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Gloucestershire school to close after RSC blasts inexperienced trustees



A single-academy trust in Gloucestershire will close after its improvement plan failed to convince the government – leaving trustees just 15 days to try to reverse the decision.

St Anthony’s School was handed a termination warning notice last week, after its regional schools commissioner blasted trustees for lacking the necessary skills to hold their headteacher properly to account.

The primary was initially handed a pre-warning termination notice in February after an inspection before Christmas found it was still plagued by weak teaching, low expectations and poor governance.

It was placed in special measures for the first time almost three years ago, and was once again rated ‘inadequate’ in all areas in December, partly as a result of “turbulence in leadership”.

In her pre-termination notice, Lisa Mannall, the RSC for the south-west of England, demanded to know what the headteacher had done since joining the school last September, and what her plans were. She also wanted to see a list of governors’ skills and details of when they joined.

She demanded an action plan for how finances will be managed in future, after inspectors found there were “not sufficient resources to support teaching or to ensure that basic safety requirements are being adhered to”.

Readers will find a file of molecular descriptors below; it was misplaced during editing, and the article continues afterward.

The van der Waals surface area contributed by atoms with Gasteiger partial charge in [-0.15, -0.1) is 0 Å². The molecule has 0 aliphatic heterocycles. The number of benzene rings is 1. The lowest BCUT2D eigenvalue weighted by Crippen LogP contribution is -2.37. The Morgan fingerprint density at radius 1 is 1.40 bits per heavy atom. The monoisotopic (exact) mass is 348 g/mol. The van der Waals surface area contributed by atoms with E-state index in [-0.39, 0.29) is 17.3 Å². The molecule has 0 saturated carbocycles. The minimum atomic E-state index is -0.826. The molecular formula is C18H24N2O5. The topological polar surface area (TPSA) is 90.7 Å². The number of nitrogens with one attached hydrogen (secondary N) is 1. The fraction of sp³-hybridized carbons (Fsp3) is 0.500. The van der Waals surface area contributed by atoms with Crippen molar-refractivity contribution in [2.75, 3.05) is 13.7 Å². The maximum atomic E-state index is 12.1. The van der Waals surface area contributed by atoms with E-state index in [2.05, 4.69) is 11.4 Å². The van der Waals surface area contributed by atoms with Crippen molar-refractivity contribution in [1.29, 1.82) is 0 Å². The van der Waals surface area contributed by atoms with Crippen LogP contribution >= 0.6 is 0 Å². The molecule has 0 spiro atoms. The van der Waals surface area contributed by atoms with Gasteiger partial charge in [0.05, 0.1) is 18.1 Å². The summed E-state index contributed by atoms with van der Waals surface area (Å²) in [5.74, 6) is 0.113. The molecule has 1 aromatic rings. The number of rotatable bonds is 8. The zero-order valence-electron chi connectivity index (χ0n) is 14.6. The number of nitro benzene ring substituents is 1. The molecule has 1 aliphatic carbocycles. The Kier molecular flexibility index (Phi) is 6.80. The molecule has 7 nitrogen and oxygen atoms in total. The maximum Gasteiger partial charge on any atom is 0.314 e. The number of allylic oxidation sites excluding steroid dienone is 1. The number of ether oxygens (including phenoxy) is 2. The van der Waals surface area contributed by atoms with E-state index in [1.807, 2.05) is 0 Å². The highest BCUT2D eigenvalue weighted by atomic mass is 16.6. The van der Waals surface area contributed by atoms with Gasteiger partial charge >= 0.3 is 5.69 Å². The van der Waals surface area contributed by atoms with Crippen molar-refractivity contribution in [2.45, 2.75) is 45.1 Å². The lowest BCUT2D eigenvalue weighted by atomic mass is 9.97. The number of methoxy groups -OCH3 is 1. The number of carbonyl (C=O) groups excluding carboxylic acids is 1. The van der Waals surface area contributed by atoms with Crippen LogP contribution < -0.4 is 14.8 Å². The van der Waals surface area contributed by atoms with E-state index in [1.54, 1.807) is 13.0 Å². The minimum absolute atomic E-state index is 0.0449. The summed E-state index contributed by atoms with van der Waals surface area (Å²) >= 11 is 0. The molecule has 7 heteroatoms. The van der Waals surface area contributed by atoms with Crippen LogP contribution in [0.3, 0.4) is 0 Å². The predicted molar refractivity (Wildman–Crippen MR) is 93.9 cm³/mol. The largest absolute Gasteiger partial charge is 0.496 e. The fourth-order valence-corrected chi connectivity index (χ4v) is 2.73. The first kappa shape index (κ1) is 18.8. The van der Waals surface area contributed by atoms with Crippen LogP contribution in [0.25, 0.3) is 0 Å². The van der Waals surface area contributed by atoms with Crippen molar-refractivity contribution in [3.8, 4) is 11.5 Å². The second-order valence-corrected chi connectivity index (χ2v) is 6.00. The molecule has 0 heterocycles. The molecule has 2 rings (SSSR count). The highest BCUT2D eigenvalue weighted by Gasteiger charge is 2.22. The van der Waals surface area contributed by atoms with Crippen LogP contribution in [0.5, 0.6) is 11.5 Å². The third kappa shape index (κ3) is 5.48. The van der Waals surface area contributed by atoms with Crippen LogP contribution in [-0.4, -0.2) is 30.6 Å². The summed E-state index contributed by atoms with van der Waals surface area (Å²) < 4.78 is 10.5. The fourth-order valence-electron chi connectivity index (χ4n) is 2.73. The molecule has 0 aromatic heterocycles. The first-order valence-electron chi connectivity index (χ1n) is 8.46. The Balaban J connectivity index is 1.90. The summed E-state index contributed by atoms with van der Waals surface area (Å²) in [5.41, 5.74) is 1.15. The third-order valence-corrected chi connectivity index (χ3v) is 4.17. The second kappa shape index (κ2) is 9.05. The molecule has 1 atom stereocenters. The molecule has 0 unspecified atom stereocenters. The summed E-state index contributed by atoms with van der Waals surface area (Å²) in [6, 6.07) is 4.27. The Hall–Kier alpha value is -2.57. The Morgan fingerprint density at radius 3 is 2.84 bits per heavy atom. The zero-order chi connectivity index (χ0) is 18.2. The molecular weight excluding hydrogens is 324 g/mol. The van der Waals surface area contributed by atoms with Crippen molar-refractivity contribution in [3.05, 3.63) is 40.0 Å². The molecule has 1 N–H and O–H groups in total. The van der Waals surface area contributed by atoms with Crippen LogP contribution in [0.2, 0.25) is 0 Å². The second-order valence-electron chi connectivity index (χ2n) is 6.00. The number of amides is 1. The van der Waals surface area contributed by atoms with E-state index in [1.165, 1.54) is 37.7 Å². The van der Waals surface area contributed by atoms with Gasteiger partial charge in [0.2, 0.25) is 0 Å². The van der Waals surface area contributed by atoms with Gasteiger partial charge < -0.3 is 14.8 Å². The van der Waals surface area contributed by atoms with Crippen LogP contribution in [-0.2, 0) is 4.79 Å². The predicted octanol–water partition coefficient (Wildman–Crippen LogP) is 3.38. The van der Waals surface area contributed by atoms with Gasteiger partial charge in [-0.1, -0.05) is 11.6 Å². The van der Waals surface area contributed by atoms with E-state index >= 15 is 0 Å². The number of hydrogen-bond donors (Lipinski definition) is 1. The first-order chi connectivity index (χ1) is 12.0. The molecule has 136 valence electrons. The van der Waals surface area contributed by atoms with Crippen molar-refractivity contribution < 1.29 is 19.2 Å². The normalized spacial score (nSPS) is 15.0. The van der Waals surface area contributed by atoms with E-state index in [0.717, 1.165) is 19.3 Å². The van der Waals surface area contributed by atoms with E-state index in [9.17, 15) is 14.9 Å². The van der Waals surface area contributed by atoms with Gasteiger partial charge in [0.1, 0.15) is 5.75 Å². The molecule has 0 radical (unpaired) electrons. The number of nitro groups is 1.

But in the termination notice, dated March 23, she was “not satisfied that trust has a sufficient plan to bring about rapid and sustainable improvements”.

The plan fails to “link activity with impact” and lacks specific details about who will be responsible for what changes. Promises that external support would be received from a nearby teaching school seemed to “overstate” what support could be provided at zero cost.

There was also “no evidence of trustees having the necessary skills to hold the executive to account”, which Mannall labelled a “serious omission”.

Trustees now have just over two weeks to convince her that they can improve the school.

According to Gloucestershire Live, headteacher Lorna Middleton only took over in September and has, with parents, accused the government of not doing enough to support the school.

The school has reportedly also asked why £750,000 was ploughed into a building refurbishment programme completed days before learning it was facing closure.



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  1. The new head only took over in September. Hardly time to have much impact. But if the school closes and the head loses her job, then this will likely deter candidates coming forward to lead other inadequate schools. It could be career suicide.
    When the DfE talks of closure it doesn’t mean putting boards on the windows and doors and leaving the current pupils out in the cold. It means sacking the present trustees, replacing them with an interim board and forcibly converting the school to an academy or, if it’s already an academy, transferring it to another trust.